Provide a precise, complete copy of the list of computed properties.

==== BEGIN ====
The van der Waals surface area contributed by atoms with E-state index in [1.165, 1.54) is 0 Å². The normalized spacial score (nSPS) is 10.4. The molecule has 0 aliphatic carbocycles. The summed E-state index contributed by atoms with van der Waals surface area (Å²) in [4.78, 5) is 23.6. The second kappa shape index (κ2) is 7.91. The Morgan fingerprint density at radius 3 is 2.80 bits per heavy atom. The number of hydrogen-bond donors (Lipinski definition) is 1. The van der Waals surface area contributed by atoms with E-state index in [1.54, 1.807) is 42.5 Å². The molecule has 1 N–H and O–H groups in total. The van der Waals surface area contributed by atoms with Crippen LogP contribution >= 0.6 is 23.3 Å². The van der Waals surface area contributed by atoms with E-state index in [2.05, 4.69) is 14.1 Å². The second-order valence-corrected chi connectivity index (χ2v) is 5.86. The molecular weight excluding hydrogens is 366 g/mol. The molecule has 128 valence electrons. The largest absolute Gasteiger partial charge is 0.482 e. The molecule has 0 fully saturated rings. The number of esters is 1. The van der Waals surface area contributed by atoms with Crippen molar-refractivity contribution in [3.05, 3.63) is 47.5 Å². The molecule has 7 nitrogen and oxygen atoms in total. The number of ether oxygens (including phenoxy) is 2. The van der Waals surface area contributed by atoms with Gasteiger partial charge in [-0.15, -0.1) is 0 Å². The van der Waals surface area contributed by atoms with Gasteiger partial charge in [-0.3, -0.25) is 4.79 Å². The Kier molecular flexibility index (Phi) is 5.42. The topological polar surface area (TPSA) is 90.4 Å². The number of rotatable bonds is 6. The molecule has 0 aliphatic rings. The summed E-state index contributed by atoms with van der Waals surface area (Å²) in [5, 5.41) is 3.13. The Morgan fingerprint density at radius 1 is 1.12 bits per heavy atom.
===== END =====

The van der Waals surface area contributed by atoms with E-state index in [1.165, 1.54) is 0 Å². The normalized spacial score (nSPS) is 10.4. The molecule has 0 aliphatic carbocycles. The summed E-state index contributed by atoms with van der Waals surface area (Å²) in [4.78, 5) is 23.6. The second kappa shape index (κ2) is 7.91. The Morgan fingerprint density at radius 3 is 2.80 bits per heavy atom. The number of hydrogen-bond donors (Lipinski definition) is 1. The van der Waals surface area contributed by atoms with E-state index in [1.54, 1.807) is 42.5 Å². The molecule has 1 N–H and O–H groups in total. The van der Waals surface area contributed by atoms with Crippen LogP contribution >= 0.6 is 23.3 Å². The van der Waals surface area contributed by atoms with E-state index in [2.05, 4.69) is 14.1 Å². The second-order valence-corrected chi connectivity index (χ2v) is 5.86. The molecular weight excluding hydrogens is 366 g/mol. The molecule has 128 valence electrons. The largest absolute Gasteiger partial charge is 0.482 e. The molecule has 0 fully saturated rings. The number of esters is 1. The van der Waals surface area contributed by atoms with Crippen molar-refractivity contribution in [3.05, 3.63) is 47.5 Å². The molecule has 7 nitrogen and oxygen atoms in total. The number of ether oxygens (including phenoxy) is 2. The van der Waals surface area contributed by atoms with Gasteiger partial charge in [-0.15, -0.1) is 0 Å². The van der Waals surface area contributed by atoms with Gasteiger partial charge in [-0.3, -0.25) is 4.79 Å². The Kier molecular flexibility index (Phi) is 5.42. The topological polar surface area (TPSA) is 90.4 Å². The number of rotatable bonds is 6. The molecule has 0 aliphatic rings. The summed E-state index contributed by atoms with van der Waals surface area (Å²) in [5, 5.41) is 3.13. The Morgan fingerprint density at radius 1 is 1.12 bits per heavy atom.